Processing user command Reset.

Indicates that the Wireless Configuration service received a command to reset. Most commonly this command is issued by 802.1X whenever something changes in the configuration. This command breaks any existing association while the Wireless Configuration service provides new 802.11 settings.

Received Device Arrival notification for "x."

Indicates that the Wireless Configuration service received a "Device arrival" notification. The description includes the NDIS of the device being added as parameter "x."

Received Device Removal notification for "x."

Indicates that the Wireless Configuration service received a "Device removal" notification. The description includes the NDIS of the device being removed as parameter "x."

Received Media Connect notification.

Indicates that the Wireless Configuration service received a "Media connect" notification. This event can occur repeatedly while the Wireless Configuration service configures the initial association. This description can also indicate that the adapter is randomly switching from one access point to another, which highlights problems with the wireless adapter driver.

Received Media Disconnect notification.

Indicates that the Wireless Configuration service received a "Media disconnect" notification from the driver. This event occurs when the Wireless Configuration service provides the adapter with the SSID of a wireless network has been detected, but the adapter fails to associate with that network. This event also occurs whenever the user roams out of the area covered by the network.

Received Timeout notification.

Indicates that an internal Wireless Configuration service timer elapsed. This event description should occur at the following times:

  • Three seconds after the Wireless Configuration service initiates a scanning cycle.

  • Two seconds after the Wireless Configuration service provides any network configuration, if there is no "Media connect" notification in between.

  • Every minute while in "Failed" or "Association successful" states.

Scan completed.

Indicates that the Wireless Configuration service has transitioned into scanning cycle after allowing three seconds for the driver of the wireless adapter to scan for wireless networks. Once in this state, the Wireless Configuration service will query the driver in order to get all 802.11 settings, the most important one being the list of available networks. This event occurs every minute.

Skipping configuration "x" for now, attempt authentication later.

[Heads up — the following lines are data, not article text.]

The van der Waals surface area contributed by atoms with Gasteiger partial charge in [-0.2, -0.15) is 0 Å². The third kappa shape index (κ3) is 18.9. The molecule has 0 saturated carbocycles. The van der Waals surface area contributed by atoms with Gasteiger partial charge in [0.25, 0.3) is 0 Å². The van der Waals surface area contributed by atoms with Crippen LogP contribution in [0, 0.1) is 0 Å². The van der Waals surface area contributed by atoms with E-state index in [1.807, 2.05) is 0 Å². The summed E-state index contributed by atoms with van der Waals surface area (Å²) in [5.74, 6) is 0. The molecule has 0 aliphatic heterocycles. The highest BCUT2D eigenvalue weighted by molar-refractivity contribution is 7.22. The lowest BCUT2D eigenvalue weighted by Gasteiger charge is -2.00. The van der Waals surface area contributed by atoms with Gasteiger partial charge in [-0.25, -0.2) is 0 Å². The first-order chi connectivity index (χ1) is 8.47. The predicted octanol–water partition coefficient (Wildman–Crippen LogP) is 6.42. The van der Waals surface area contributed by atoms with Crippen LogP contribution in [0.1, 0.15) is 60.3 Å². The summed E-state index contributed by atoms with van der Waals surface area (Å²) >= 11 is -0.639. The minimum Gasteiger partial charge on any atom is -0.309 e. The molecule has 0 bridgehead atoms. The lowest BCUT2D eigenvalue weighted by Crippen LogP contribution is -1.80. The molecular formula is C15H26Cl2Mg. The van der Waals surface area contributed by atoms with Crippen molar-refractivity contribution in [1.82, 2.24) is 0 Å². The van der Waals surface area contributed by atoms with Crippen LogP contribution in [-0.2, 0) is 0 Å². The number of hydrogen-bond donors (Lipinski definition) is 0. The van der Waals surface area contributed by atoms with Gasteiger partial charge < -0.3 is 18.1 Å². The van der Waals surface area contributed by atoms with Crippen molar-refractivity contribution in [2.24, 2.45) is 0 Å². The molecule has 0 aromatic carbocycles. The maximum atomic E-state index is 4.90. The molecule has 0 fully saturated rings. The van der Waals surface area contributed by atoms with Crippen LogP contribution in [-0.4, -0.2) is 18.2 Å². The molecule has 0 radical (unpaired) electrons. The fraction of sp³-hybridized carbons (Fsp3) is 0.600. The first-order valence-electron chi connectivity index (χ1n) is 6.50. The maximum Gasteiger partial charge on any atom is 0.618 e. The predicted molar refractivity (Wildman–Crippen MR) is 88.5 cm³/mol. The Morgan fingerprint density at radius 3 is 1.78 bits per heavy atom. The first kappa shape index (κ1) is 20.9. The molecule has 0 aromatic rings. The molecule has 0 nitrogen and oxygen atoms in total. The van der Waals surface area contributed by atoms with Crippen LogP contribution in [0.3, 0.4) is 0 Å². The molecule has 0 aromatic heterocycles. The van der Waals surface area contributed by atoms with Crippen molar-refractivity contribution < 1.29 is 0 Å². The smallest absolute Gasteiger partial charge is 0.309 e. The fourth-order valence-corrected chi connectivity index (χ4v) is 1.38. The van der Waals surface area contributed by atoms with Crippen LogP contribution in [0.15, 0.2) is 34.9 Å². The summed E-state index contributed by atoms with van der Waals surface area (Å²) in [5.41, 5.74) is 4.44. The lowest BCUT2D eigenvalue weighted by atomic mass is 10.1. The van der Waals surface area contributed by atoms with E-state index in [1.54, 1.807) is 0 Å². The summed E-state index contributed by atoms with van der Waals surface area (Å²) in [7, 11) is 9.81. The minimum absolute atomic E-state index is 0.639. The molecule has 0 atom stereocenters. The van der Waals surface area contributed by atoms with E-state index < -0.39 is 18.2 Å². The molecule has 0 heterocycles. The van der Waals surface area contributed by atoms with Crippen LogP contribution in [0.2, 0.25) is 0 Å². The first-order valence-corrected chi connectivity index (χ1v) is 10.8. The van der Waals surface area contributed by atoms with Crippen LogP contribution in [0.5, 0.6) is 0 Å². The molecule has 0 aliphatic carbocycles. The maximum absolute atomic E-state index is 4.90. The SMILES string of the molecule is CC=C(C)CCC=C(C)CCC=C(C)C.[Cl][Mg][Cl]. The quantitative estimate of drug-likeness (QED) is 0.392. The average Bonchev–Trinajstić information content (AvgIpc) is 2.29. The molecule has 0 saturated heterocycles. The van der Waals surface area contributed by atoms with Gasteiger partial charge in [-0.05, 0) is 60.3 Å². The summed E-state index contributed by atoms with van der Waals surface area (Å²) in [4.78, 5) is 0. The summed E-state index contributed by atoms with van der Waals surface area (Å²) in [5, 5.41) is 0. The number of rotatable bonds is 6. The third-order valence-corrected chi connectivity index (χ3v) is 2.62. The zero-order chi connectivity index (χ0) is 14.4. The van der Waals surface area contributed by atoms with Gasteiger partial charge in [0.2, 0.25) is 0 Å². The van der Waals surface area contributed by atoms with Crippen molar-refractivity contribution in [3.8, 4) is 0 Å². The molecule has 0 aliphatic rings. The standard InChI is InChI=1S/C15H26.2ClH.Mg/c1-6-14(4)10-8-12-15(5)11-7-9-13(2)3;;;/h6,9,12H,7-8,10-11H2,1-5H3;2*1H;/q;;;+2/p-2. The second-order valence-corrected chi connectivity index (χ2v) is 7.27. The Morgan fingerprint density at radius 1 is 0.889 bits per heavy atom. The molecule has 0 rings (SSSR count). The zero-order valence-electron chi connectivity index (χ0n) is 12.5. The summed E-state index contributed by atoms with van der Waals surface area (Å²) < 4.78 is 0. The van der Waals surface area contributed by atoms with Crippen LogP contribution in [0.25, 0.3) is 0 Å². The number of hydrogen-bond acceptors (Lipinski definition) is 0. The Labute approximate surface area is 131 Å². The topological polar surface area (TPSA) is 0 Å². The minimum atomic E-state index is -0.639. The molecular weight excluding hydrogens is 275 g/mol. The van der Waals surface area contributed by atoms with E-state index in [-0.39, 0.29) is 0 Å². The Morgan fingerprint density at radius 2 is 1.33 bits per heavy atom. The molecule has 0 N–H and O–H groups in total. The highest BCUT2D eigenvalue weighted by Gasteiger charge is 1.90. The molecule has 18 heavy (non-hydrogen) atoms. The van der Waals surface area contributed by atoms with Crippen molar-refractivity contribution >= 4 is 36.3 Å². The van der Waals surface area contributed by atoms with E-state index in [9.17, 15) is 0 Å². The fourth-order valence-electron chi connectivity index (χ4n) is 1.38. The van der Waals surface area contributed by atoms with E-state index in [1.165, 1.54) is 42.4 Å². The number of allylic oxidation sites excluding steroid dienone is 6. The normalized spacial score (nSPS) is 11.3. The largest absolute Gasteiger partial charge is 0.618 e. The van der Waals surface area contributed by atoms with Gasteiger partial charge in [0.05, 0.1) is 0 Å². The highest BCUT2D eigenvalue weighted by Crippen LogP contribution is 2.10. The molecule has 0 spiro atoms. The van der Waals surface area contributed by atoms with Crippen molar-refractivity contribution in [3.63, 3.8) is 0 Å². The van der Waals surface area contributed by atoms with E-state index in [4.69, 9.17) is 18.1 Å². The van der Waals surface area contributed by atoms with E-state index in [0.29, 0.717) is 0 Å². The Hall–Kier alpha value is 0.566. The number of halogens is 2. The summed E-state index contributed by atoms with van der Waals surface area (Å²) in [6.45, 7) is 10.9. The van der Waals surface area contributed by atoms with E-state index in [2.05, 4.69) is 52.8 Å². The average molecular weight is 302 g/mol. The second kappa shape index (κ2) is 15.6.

Indicates that 802.X directed the Wireless Configuration service to skip the current successful association and move to another association. The network configuration is retained for another attempt at a subsequent loop (802.1X will attempt computer authentication instead of user authentication). The description includes the SSID of the network that is being disassociated as parameter "x."

Wireless configuration has been changed via an administrative call.

Indicates that a configuration change has been received through an administrative call. This is either the result of the user changing the wireless configuration or a policy object being applied.

Wireless Configuration service failed to start.

Indicates that the service failed to initialize.

Wireless Configuration service was started successfully.

Indicates that the service has started successfully. This is an indication that the service:

  • Initialized all of its global objects successfully.

  • Initialized the logging database framework successfully.

  • Initialized 802.1X authentication successfully.

  • Initialized the policy module successfully.

  • Registered with the Service Control Manager (SCM) successfully, including registering for device notifications.

  • Registered with Windows Management Instrumentation (WMI) for NDIS media event notifications successfully.

  • Registered as an RPC server successfully.

Wireless interface successfully associated to "x" [MAC "y"].

Indicates that the Wireless Configuration service associated to a network successfully and that network is sending a "Success" notification to 802.1X. The description includes the SSID of the network to which it is associated as parameter "x." The MAC address of the remote endpoint is also included as parameter "y."